Facing White Privilege
Having begun the Lenten Journey on Ash Wednesday with a reflection on white privilege, I invite you to further explore the theme through the Season of Lent. Contemplating issues surrounding race is very relevant, especially as our nation continues to be confronted by police violence against African Americans, such as the killing of Tamir Rice in Cleveland and many more across the nation.
You might ask why this emphasis on race as we are a predominantly white community on the campus of a liberal arts college in Wooster, Ohio. The reason is that for us as progressives it is sometimes very difficult to realize our own prejudices as we are not overtly racist and therefore think we are without bias. As a people who desire to be "Intentionally Inclusive" this unnoticed racism can be very harmful as we do not see how we participate in structures of systemic oppression, and therefore fail to create the "inclusive" community we desire.
Instinctively, our first response when we want to talk about racism is to find the nearest African American person to explain to us what it is like being African American. The reality is expressed in this quote I just recently read.
Expecting marginalized peoples to disregard their own emotions to calmly educate you is the epitome of entitlement.
If "Intentionally Inclusive" is more than just a catchphrase for our church, we will begin to explore our own lens through which we view the world and create our own reality. A new social campaign, Awake SA, launched in South Africa after facing renewed racial tension, suggests that a good place to start is to become more aware of and talk about the "privileges afforded to us by virtue of the colour of our skin." On their website they voice their belief that by growing in awareness of our privilege "we can make a real change to the future dynamic of race relations." According to Awake SA:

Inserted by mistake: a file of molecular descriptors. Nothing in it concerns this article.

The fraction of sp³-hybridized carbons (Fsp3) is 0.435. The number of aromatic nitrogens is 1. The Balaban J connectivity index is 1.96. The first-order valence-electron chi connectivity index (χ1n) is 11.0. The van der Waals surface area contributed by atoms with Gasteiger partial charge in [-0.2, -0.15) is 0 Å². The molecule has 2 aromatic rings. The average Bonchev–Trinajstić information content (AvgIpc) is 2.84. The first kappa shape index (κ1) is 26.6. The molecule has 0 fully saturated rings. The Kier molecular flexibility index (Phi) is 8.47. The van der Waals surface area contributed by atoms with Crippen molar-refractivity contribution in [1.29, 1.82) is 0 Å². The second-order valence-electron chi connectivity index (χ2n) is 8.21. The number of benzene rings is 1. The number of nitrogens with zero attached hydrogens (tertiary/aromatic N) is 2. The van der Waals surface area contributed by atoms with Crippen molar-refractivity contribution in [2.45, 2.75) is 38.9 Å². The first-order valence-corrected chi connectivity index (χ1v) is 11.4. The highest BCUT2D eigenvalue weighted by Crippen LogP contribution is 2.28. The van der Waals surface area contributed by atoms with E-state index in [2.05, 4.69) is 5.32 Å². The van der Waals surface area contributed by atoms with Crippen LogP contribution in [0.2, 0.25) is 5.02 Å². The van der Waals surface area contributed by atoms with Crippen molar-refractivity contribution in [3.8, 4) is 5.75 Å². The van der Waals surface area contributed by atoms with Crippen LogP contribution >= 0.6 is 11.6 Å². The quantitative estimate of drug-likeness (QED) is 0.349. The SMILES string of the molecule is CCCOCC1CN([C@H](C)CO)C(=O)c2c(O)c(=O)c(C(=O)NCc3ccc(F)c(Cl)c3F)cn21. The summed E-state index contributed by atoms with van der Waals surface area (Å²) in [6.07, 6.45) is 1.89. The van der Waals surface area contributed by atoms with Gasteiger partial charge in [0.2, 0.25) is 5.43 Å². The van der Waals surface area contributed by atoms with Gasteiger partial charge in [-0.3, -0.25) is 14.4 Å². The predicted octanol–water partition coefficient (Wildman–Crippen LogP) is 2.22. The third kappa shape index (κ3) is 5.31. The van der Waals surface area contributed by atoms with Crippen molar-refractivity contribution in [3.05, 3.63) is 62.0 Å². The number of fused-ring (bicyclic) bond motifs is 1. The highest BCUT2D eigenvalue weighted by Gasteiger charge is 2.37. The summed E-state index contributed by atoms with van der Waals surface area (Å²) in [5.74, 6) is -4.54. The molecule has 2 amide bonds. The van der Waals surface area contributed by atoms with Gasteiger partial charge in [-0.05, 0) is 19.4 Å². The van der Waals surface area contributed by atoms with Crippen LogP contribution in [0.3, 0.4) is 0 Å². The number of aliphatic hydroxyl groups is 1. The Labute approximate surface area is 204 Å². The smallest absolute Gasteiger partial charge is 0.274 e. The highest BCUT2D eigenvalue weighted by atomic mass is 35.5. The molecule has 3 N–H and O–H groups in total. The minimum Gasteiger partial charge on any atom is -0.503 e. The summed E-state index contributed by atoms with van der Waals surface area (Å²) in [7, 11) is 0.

White privilege is not an easy thing to acknowledge and the mere mention of it puts many backs up immediately. It is important to remember that white privilege is not an accusation that has to be defended (you did nothing wrong), it is a reality that needs to be acknowledged.
By acknowledging your privilege, it is an opportunity to reflect, and to see the world through a different lens. It teaches us humility. It teaches us to listen. It teaches us to look at the people around us and understand that the opportunities afforded to us, for no reason other than the colour of our skin, were denied to them.
When someone asks you to check your privilege, see this as an opportunity to learn something from someone whose life experiences are different from yours - and a chance to come out of it as a better person.
It's totally normal to feel uncomfortable acknowledging your privilege and it's understandable to look for a way around it. No one wants to feel like they've done something wrong, particularly when they haven't.
But it's when you feel uncomfortable that it's time to let others offer insight into their experiences. The key here is to understand what to do when someone feels upset because of white privilege. Instead of trying to unpack whether something is racist from your perspective, try to do so from theirs. Your willingness to listen and engage with empathy is most important.
It is in this context of race relations that it is very appropriate that a second group from Westminster leaves today on Friday, February 19th for South Africa. As with the previous group, we will visit many significant places in South Africa's history to overthrow apartheid and attain full democracy and also the challenges faced by the "Rainbow Nation."
Here at home in Wooster I encourage you to take full advantage of all the Black History Month events that are lined up to further educate us and help us grow in mindfulness about the reality of racism. I would like to highlight an event with Bree Newsome, who is mostly known for removing the Confederate flag that flew on the grounds of the South Carolina Capitol. This event entitled "Tearing Hatred from the Sky" on Tuesday, February 23 at 7:30pm at The College of Wooster will be an excellent talk to attend as the presence of the Confederate Flag is a contentious issue right here in Wooster, OH, especially at the Wayne County Fair. Even at Westminster our members are of different opinions about the symbolism of the flag, yet we know very little about the present-day perception it holds for African Americans.
Thank you for being an open, daring people who are willing to be challenged and to grow!
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